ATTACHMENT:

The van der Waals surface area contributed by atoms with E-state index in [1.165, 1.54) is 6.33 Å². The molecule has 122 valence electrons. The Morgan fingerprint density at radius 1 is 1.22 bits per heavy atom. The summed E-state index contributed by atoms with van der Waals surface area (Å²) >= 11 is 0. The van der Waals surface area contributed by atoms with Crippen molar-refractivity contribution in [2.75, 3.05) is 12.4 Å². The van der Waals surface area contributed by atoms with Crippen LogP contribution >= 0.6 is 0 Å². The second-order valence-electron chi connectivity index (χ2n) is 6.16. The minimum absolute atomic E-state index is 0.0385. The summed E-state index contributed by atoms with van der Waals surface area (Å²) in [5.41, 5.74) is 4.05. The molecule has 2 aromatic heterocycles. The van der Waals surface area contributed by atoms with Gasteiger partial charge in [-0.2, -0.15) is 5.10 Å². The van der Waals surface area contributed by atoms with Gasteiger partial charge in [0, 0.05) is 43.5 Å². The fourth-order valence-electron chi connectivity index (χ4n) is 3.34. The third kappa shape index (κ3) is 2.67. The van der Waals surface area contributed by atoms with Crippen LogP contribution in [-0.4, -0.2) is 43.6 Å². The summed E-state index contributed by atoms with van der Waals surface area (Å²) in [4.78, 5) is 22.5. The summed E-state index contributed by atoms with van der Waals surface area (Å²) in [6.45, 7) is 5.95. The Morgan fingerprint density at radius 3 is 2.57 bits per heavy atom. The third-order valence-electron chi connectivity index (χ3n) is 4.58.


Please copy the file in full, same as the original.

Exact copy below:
The van der Waals surface area contributed by atoms with E-state index in [1.165, 1.54) is 6.33 Å². The molecule has 122 valence electrons. The Morgan fingerprint density at radius 1 is 1.22 bits per heavy atom. The summed E-state index contributed by atoms with van der Waals surface area (Å²) >= 11 is 0. The van der Waals surface area contributed by atoms with Crippen molar-refractivity contribution in [2.75, 3.05) is 12.4 Å². The van der Waals surface area contributed by atoms with Crippen LogP contribution >= 0.6 is 0 Å². The second-order valence-electron chi connectivity index (χ2n) is 6.16. The minimum absolute atomic E-state index is 0.0385. The summed E-state index contributed by atoms with van der Waals surface area (Å²) in [5.41, 5.74) is 4.05. The molecule has 2 aromatic heterocycles. The van der Waals surface area contributed by atoms with Gasteiger partial charge in [-0.2, -0.15) is 5.10 Å². The van der Waals surface area contributed by atoms with Gasteiger partial charge in [0, 0.05) is 43.5 Å². The fourth-order valence-electron chi connectivity index (χ4n) is 3.34. The third kappa shape index (κ3) is 2.67. The van der Waals surface area contributed by atoms with Crippen LogP contribution in [-0.4, -0.2) is 43.6 Å². The summed E-state index contributed by atoms with van der Waals surface area (Å²) in [4.78, 5) is 22.5. The summed E-state index contributed by atoms with van der Waals surface area (Å²) in [6.45, 7) is 5.95. The Morgan fingerprint density at radius 3 is 2.57 bits per heavy atom. The third-order valence-electron chi connectivity index (χ3n) is 4.58.